Now, after years of delays, the couple is poised to break ground on a major project that will preserve the historic Randall Junior High School building, a crumbling brick structure across the street from the Skyline, while creating a new 12-story, 520-unit apartment complex with a restaurant, stores, and affordable housing for artists and low-income residents. The most ambitious element will be a 32,700-square-foot museum to house part of the Rubells’ collection. It will be the largest expansion of their art empire since 1994’s opening of the Rubell Family Collection museum in Miami.

As if to announce their renewed focus on Washington, the couple is mounting “No Man’s Land,” a traveling exhibit of work by dozens of female artists, at the National Museum of Women in the Arts, opening September 30. Says associate curator Virginia Treanor: “The Rubells collect this work because they love it and they want to share it with people.”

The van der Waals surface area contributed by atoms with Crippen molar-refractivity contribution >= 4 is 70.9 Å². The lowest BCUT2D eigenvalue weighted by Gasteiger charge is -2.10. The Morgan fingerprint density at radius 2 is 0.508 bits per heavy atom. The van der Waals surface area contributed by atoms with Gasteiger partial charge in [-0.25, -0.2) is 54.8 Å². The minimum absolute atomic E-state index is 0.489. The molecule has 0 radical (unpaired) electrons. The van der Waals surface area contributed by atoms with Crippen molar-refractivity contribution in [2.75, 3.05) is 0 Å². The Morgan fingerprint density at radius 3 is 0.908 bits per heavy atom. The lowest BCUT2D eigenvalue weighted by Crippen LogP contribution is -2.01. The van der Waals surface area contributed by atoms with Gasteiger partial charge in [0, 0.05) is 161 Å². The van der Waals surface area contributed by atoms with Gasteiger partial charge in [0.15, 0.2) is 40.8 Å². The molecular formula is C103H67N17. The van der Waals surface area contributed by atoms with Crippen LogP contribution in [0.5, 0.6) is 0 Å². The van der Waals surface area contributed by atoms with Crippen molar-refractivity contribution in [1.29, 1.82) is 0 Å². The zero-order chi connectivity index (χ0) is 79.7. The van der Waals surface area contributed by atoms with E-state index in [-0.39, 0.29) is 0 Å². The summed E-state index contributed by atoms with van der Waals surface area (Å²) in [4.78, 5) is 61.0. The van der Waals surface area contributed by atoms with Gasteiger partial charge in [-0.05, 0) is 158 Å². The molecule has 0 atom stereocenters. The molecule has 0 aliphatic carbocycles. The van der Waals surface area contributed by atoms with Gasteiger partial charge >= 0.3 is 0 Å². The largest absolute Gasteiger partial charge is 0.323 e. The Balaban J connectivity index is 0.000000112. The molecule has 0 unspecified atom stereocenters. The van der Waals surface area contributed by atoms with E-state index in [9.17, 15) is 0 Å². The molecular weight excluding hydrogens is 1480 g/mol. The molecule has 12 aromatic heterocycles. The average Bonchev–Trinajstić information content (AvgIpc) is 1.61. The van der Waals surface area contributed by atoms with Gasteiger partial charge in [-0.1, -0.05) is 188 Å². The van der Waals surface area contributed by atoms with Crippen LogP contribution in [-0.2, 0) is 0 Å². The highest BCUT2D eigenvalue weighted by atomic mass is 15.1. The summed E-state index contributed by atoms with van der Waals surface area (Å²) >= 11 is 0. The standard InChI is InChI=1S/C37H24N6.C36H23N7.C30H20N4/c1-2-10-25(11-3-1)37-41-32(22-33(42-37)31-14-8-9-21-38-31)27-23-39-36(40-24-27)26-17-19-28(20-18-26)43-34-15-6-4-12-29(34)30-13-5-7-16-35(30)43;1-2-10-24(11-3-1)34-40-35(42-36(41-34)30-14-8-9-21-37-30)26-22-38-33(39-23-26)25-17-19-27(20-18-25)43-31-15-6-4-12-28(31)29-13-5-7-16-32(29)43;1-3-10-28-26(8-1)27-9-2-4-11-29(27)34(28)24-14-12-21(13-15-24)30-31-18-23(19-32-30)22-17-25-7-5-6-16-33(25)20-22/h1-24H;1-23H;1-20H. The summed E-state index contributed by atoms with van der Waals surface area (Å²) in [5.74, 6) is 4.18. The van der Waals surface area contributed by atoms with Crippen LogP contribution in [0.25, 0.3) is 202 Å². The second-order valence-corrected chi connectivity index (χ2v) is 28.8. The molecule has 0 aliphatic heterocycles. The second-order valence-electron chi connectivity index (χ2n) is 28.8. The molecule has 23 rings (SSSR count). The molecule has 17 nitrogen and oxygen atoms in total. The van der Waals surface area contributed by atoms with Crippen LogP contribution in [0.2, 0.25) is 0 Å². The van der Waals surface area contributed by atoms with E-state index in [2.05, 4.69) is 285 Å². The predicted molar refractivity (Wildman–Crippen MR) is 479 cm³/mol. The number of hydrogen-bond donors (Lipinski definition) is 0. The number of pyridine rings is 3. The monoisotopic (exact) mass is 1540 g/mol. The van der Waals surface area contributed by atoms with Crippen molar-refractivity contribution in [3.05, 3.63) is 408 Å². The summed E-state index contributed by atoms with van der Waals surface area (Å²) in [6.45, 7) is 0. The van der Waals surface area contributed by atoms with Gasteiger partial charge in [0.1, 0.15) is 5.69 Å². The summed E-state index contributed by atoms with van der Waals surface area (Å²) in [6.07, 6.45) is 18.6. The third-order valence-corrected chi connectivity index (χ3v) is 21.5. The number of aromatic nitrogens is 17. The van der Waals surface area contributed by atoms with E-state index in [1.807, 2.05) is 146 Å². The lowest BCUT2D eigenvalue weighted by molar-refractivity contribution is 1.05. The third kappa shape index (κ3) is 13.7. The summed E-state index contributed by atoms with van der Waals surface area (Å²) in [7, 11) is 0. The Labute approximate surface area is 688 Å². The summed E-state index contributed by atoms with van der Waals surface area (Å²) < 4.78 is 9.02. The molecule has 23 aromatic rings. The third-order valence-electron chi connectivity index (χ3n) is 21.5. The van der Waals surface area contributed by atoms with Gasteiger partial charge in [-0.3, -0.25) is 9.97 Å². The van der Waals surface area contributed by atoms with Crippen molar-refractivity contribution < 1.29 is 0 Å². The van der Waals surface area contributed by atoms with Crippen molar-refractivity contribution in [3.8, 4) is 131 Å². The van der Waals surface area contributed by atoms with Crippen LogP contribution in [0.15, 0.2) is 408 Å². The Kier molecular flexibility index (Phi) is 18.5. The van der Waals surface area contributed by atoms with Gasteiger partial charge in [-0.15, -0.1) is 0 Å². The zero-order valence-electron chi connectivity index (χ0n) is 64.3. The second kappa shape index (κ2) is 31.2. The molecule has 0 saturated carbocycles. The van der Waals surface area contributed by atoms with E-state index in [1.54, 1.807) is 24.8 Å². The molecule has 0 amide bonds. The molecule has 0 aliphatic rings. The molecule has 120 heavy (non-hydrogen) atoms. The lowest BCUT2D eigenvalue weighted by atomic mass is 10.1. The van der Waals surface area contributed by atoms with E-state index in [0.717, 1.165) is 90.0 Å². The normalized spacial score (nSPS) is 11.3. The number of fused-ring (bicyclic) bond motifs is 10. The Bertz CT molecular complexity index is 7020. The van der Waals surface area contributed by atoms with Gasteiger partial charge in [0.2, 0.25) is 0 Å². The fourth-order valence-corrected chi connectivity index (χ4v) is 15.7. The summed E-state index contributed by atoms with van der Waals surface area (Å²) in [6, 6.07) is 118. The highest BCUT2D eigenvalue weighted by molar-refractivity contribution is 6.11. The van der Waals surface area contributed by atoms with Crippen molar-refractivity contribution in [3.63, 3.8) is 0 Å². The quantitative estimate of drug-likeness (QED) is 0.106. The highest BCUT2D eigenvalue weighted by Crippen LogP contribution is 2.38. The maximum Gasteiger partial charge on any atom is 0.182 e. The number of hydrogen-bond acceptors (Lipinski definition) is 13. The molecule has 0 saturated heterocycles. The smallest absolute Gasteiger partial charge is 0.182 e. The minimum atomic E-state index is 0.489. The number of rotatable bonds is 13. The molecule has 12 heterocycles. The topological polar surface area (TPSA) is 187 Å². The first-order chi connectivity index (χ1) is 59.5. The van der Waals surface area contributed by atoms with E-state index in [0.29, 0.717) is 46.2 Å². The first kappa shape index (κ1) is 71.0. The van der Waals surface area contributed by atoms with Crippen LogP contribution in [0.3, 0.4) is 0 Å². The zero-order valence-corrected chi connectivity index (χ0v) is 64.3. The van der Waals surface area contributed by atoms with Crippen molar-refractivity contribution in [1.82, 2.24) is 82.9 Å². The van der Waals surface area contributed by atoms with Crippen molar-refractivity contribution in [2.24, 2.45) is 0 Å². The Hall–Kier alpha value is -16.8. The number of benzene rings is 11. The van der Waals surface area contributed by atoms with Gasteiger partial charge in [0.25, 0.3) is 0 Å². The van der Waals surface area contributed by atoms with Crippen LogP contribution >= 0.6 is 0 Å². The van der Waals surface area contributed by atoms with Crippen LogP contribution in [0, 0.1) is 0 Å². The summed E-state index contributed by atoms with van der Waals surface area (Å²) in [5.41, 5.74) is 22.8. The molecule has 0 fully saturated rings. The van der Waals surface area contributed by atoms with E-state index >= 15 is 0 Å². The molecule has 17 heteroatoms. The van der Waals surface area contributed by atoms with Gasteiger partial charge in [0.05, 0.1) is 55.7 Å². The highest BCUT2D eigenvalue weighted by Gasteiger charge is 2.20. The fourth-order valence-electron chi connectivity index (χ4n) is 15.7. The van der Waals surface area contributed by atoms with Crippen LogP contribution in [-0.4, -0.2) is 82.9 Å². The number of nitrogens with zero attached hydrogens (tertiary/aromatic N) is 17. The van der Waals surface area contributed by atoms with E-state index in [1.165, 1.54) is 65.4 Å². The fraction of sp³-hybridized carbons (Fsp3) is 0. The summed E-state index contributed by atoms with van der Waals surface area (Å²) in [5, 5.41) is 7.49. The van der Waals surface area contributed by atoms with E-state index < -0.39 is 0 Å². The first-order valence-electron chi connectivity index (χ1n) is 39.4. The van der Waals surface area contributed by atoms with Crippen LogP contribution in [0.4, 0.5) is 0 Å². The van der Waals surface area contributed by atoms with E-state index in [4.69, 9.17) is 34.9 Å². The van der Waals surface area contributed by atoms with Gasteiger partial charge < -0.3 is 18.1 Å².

We always believed in urban rebirth. We believed in soho, in south beach. We believe that cities do come back.

Washington isn’t a blip on most wealthy collectors’ radar. The Hirshhorn Museum and the National Gallery of Art, bound by the constraints of publicly funded museums, rarely show edgy or controversial work. The Hirshhorn held its 40th-anniversary gala in New York last year.

“Curators from the Hirshhorn or National Gallery would rather take a cab to Dulles Airport to look at emerging artists in Berlin than they would take a cab to Adams Morgan to look at emerging artists here,” says Lennox Campello, an artist and former gallery owner. “They don’t do a good job of tending their own back garden.”

Independent galleries, meanwhile, struggle to compete with the pull of Manhattan’s art world. And Washington applies its own pressures. In a rapidly gentrifying city, where nearly every building seems to be turning into an expensive condo, keeping even a guest bedroom that doubles as studio space can be a luxury. The area is seeing more disposable income than ever before, and the new crowd of millennials loves showing up to alternative art happenings like Artomatic or Art All Night, but almost no one is buying art.